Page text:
(john wayne and kim darby)
.John Wayne as the eye-patched Rooster Cogburn was a little white-washed, he certainly wasn't the drunken, dirty character from the novel, but he was good, nonetheless. He was John Wayne for gods sakes, and in 1969, that still carried a lot of weight. But Jeff Bridges almost went too far the other way, trying almost too hard to create a character which would shock somewhat in its dirty grunginess. And in the process he created a huge elephant in the room which we're very surprised no movie critic has mentioned: Bridges is doing Billy Bob Thornton from "Slingblade". We won't describe the "Slingblade" comparison any further, just see the movie, and let us know if you don't think the same thing. And sadly, Bridges just doesn't have the same gravity as John Wayne. The Coen's claimed that their "Grit" was about Rooster and not Mattie, but honestly, it didn't seem that way; Hailee Steinfeld as Mattie stole every scene she was in with Bridges.

Which brings us to Mattie. Hailee Steinfeld was very good; as we said, she stole the movie. But we're not sure she's that much better than Kim Darby in the original. In fact, Darby was a little more believable as someone who is obsessed with avenging her father's death. Steinfeld seems determined, but Darby seemed obsessed. There's a big difference.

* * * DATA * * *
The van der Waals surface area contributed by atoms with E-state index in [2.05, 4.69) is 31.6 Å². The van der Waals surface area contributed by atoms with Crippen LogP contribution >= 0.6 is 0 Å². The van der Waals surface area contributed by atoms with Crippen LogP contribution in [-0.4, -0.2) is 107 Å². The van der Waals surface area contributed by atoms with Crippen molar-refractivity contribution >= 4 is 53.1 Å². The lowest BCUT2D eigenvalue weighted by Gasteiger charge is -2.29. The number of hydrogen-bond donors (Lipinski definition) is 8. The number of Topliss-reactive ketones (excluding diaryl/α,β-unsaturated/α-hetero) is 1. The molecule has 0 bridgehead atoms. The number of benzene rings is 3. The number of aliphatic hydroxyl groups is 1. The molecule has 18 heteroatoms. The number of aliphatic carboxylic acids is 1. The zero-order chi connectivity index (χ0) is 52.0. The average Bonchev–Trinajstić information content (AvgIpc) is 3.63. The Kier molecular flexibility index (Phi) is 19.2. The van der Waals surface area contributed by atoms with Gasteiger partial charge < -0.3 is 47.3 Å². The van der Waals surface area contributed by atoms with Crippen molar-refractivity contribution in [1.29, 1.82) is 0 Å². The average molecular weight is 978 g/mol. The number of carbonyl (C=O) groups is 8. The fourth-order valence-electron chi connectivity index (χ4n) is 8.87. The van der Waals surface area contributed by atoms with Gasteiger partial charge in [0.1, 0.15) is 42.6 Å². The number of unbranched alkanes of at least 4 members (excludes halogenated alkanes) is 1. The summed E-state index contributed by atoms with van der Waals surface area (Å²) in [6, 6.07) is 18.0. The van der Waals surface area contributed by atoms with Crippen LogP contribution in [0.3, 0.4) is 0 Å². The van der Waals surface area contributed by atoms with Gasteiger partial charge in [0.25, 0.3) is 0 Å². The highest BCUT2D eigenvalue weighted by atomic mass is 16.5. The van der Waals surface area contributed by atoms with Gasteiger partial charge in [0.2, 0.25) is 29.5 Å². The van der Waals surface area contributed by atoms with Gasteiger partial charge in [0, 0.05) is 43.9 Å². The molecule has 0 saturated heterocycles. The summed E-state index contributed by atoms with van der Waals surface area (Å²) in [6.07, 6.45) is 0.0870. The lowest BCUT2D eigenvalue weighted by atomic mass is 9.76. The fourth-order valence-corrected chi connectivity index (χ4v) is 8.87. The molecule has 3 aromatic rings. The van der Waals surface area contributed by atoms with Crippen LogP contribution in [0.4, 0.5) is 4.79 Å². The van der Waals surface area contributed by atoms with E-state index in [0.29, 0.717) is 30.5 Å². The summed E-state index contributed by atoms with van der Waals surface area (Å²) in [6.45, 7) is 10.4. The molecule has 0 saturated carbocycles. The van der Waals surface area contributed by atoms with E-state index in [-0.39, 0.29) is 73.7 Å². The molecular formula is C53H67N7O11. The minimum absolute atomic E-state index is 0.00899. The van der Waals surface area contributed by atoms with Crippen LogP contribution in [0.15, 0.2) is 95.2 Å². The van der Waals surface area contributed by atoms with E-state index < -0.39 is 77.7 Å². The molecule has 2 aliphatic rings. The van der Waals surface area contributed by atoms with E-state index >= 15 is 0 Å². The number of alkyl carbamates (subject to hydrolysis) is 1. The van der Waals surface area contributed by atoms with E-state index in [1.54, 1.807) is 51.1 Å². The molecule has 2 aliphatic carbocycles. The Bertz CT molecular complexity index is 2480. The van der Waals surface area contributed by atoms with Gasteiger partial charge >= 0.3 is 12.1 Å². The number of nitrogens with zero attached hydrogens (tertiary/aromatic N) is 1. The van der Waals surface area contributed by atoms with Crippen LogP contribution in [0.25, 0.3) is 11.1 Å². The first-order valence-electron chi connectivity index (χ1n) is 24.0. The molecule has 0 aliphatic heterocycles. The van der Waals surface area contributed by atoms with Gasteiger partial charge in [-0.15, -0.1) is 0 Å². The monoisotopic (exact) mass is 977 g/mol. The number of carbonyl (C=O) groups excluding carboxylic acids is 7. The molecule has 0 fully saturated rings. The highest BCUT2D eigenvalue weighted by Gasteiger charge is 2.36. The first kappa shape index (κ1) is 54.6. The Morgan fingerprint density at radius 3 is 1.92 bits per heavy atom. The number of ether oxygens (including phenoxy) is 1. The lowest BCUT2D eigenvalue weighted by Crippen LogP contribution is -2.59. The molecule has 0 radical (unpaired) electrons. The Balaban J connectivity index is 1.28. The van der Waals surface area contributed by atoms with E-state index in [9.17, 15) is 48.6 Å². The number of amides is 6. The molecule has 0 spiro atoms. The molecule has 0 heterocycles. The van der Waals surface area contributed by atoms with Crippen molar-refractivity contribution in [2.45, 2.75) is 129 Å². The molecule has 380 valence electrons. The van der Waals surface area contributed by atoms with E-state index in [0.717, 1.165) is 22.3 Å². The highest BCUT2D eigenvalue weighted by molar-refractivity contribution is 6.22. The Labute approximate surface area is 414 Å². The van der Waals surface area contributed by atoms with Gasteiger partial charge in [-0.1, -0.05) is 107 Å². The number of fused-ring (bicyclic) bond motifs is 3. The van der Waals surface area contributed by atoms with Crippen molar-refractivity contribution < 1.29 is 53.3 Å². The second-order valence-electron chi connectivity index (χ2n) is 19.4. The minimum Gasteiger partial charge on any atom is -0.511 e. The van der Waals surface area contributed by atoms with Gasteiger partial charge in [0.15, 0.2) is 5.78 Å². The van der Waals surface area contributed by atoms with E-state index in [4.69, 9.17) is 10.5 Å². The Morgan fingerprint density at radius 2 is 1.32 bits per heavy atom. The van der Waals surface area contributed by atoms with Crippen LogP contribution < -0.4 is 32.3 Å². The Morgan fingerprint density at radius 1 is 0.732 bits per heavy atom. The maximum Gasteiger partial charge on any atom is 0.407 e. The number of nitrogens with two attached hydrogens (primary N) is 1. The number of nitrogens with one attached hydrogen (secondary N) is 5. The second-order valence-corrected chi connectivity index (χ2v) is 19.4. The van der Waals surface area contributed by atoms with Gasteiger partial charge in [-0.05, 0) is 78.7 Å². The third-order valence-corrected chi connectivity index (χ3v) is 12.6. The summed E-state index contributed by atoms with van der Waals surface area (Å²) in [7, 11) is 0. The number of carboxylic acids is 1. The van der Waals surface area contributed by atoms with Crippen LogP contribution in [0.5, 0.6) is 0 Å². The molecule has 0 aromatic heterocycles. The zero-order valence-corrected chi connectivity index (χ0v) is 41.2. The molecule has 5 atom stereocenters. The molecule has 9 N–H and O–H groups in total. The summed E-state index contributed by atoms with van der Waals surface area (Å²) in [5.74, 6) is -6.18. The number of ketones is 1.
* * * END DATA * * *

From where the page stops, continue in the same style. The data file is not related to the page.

(jeff bridges and matt damon)
The biggest improvement in the new Grit is, of course, the character of LaBoeuf. Matt Damon is an actor; Glen Campbell was not. Glen Campbell was cast because he was riding the wave of popularity as a pop singer at the time, but clearly he had no business being a movie actor. And out of respect for Campbell as a musician, we'll leave it at that. No we won't, he was horrific. But Damon is fantastic, and portrayed to perfection a character who is proud, thin-skinned and reckless, all the traits that Arkansan Charles Portis intended as a way to poke fun at a Texan.
(strother martin in "true grit")
.Barry Pepper is good as Ned Pepper, but he's not as menacing as Robert Duvall was. In fact, Barry Pepper took quickly falls for Mattie and almost becomes a sympathetic character instead of someone so mean that you cheer when Rooster tries to blow his head off. And poor Dakin Matthews, who has to step into the role of Col. Stonehill, originally played by the legendary Strother Martin. Matthews is very good, but please, he's no Strother Martin. No one is, or ever will be, Strother Martin. Josh Brolin as Tom Chaney commits the same sin as Jeff Bridges, he tried too hard to create a "character" and almost comes off as laughable in the process.